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DON MORRIS AND TINA MORRIS, AND GREENVILLE MEN'S WEAR, INC. DOING BUSINESS AS THE COUNTRY GENTLEMAN v. JOE MACIONE

JUNE 21, 1989

DON MORRIS AND TINA MORRIS, AND GREENVILLE MEN'S WEAR, INC. DOING BUSINESS AS THE COUNTRY GENTLEMAN
v.
JOE MACIONE, JR.



BEFORE ROY NOBLE LEE, C.J.; ROBERTSON AND SULLIVAN, JJ.

ROBERTSON, JUSTICE, FOR THE COURT:

I.

This dispute concerns performance of a contract between a corporation and a former shareholder. The specific term at issue requires the corporate owner of a haberdashery to extend to a former shareholder a fifty percent (50%) discount on any merchandise he may wish to purchase there for his personal use. The remaining shareholders, seeking to avoid the contract, dissolved the corporation, created a new one and caused the haberdashery's assets to be transferred to the new entity. The Chancery Court saw through the subterfuge and specifically enforced the contract. We affirm.

 II.

 In the late 1970s, Greenville Men's Wear, Inc. was organized for the purpose of operating a retail clothing store in the Greenville Mall in Greenville, Mississippi. Owning equal shares of the corporation were Joe Macione, Ben Sayle, Ben Sayle, Jr., and Don Morris. Macione and Sayle were to finance the operation; Sayle, Jr. was to provide bookkeeping services to the corporation; and Don Morris was to supervise the day-to-day management of the business. Soon thereafter, the corporation opened "The Country Gentleman" in the mall. Each shareholder and the members of his immediate family were afforded the privilege of purchasing clothing from the inventory of The Country Gentleman at fifty percent (50%) of the retail price.

 In 1981, Morris and his wife, Tina, had accumulated enough cash to make a down-payment toward the purchase of all the capital stock in the corporation. Sayle and Macione agreed to sell. In the contract whereby the Morrises purchased all of the capital stock in the corporation, the following clause appears:

 After closing and so long as Greenville Men's Wear operates The Country Gentleman or other mercantile establishment in Greenville, Mississippi, sellers or either of them may purchase for their personal use merchandise from the store at fifty (50%) percent of retail price.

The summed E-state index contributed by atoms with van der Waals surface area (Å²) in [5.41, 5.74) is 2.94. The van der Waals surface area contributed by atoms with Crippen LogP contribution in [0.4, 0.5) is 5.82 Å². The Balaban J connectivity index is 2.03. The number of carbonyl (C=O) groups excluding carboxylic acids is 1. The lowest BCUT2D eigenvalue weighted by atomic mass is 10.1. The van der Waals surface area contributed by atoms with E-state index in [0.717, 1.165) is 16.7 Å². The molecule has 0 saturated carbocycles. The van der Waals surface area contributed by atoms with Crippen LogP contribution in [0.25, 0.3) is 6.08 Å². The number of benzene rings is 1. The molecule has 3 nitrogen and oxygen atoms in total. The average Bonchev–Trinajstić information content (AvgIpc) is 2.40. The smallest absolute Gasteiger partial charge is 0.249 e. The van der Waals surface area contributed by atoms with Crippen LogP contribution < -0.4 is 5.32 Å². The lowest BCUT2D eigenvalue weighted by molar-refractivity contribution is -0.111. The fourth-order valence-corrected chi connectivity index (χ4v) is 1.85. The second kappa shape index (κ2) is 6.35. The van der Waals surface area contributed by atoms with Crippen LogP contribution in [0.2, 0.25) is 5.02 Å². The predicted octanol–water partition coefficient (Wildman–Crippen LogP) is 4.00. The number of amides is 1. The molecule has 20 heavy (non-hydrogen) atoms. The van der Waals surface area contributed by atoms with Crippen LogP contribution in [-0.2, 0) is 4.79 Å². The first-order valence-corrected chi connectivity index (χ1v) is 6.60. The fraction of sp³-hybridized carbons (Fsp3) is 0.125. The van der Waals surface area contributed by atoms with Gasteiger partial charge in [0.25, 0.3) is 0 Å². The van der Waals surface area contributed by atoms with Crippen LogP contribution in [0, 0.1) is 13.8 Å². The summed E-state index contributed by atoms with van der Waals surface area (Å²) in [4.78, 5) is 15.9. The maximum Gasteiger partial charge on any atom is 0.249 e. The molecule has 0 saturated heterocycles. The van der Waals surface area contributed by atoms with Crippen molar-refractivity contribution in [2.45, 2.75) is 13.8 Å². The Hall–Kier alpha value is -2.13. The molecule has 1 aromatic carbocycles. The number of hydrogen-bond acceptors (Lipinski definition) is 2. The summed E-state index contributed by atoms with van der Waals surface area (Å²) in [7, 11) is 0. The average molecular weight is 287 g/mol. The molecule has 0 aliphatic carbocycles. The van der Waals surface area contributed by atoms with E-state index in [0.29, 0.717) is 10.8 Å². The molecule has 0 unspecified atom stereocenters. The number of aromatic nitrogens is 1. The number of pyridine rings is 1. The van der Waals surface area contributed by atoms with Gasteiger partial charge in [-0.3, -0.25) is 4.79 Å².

The contract made no mention of sellers' family members, the preexisting practice notwithstanding. At the same time, Don and Tina Morris executed a promissory note in favor of Joe Macione and Ben Sayle in the sum of $25,000, payable in $5,000 annual installments, the last installment falling due December 31, 1985. The discount proviso served as additional consideration for the sale to the Morrises.

 Morris continued to extend the fifty percent discount to Sayle and Macione for a time. After the final installment of the promissory note had been made, however, Morris declined to continue to extend the discount privilege. All attempts at compromise failed, and each party hired counsel. In corresponding with Macione's attorney, Morris stated that, should Macione insist upon enforcing the discount, the Morrises would simply dissolve Greenville Men's Wear, Inc. and transfer control of The Country Gentleman to a new corporation. Such a move, in counsel's view, would serve to discharge the obligations of the Morrises regarding the discount.

 On February 17, 1987, Macione filed suit in the Chancery Court of Washington County requesting the specific performance of the discount provision of the sales contract. The Morrises

 responded by filing a petition with the Secretary of State to dissolve Greenville Men's Wear, Inc. The Certificate of Dissolution was issued on March 27, 1987. Contemporaneously, the Morrises caused to be formed a new corporation, Morris' Traditionals for Men and Women, Inc. Greenville Men's Wear transferred all of its assets to Morris' Traditionals, which now operates the Country Gentleman. Insofar as the public knew, the business continued as before.

 The Chancery Court held that the dissolution was for the principal purpose of avoiding the obligations to Macione and his co-seller under the contract and, as such, ineffective to discharge Greenville Men's Wear, Inc.'s obligation to sell merchandise at a fifty percent (50%) discount to Macione. The Court then ordered

 That so long as the defendants, Don and Tina Morris, Greenville Men's Wear, Inc., Morris Traditionals for Men and Women, Inc., or other successor in interest shall operate The Country Gentleman or other mercantile establishment in Greenville, Mississippi, Joe Macione may purchase merchandise from the store or other ...


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